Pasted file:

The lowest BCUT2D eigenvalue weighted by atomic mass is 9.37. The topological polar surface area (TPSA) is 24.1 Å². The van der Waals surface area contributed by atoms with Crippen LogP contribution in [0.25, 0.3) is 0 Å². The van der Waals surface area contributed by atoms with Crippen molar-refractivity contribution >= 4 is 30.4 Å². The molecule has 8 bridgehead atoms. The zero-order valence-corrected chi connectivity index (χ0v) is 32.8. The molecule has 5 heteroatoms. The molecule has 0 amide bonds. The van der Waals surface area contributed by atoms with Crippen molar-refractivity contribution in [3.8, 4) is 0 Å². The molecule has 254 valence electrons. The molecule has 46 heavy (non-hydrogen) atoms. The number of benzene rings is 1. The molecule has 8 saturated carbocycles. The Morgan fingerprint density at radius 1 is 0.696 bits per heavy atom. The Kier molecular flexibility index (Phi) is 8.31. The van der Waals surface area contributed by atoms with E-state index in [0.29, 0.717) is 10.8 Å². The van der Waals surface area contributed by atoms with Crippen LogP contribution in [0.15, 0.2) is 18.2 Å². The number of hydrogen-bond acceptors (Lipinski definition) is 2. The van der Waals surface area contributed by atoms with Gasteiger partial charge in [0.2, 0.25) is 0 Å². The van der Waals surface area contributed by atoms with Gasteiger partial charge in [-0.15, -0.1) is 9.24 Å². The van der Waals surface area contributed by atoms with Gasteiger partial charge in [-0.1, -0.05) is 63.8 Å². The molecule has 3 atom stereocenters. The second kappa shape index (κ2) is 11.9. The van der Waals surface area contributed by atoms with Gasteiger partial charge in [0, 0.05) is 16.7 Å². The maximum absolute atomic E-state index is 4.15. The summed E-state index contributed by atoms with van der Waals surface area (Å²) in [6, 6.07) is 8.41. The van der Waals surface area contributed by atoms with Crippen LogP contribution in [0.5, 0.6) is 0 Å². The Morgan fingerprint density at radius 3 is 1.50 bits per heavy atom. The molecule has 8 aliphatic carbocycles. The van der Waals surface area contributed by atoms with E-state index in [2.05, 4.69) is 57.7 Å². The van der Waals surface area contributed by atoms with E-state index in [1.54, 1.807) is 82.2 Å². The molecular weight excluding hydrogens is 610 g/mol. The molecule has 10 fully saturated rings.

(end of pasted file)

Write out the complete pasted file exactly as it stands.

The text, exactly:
The lowest BCUT2D eigenvalue weighted by atomic mass is 9.37. The topological polar surface area (TPSA) is 24.1 Å². The van der Waals surface area contributed by atoms with Crippen LogP contribution in [0.25, 0.3) is 0 Å². The van der Waals surface area contributed by atoms with Crippen molar-refractivity contribution >= 4 is 30.4 Å². The molecule has 8 bridgehead atoms. The zero-order valence-corrected chi connectivity index (χ0v) is 32.8. The molecule has 5 heteroatoms. The molecule has 0 amide bonds. The van der Waals surface area contributed by atoms with Crippen molar-refractivity contribution in [3.8, 4) is 0 Å². The molecule has 254 valence electrons. The molecule has 46 heavy (non-hydrogen) atoms. The number of benzene rings is 1. The molecule has 8 saturated carbocycles. The Morgan fingerprint density at radius 1 is 0.696 bits per heavy atom. The Kier molecular flexibility index (Phi) is 8.31. The van der Waals surface area contributed by atoms with E-state index in [0.29, 0.717) is 10.8 Å². The van der Waals surface area contributed by atoms with Crippen LogP contribution in [0.15, 0.2) is 18.2 Å². The number of hydrogen-bond acceptors (Lipinski definition) is 2. The van der Waals surface area contributed by atoms with Gasteiger partial charge in [0.2, 0.25) is 0 Å². The van der Waals surface area contributed by atoms with Gasteiger partial charge in [-0.15, -0.1) is 9.24 Å². The van der Waals surface area contributed by atoms with Gasteiger partial charge in [-0.1, -0.05) is 63.8 Å². The molecule has 3 atom stereocenters. The second kappa shape index (κ2) is 11.9. The van der Waals surface area contributed by atoms with Gasteiger partial charge in [0, 0.05) is 16.7 Å². The maximum absolute atomic E-state index is 4.15. The summed E-state index contributed by atoms with van der Waals surface area (Å²) in [6, 6.07) is 8.41. The van der Waals surface area contributed by atoms with Crippen LogP contribution in [0.5, 0.6) is 0 Å². The Morgan fingerprint density at radius 3 is 1.50 bits per heavy atom. The molecule has 8 aliphatic carbocycles. The van der Waals surface area contributed by atoms with E-state index in [2.05, 4.69) is 57.7 Å². The van der Waals surface area contributed by atoms with E-state index in [1.54, 1.807) is 82.2 Å². The molecular weight excluding hydrogens is 610 g/mol. The molecule has 10 fully saturated rings.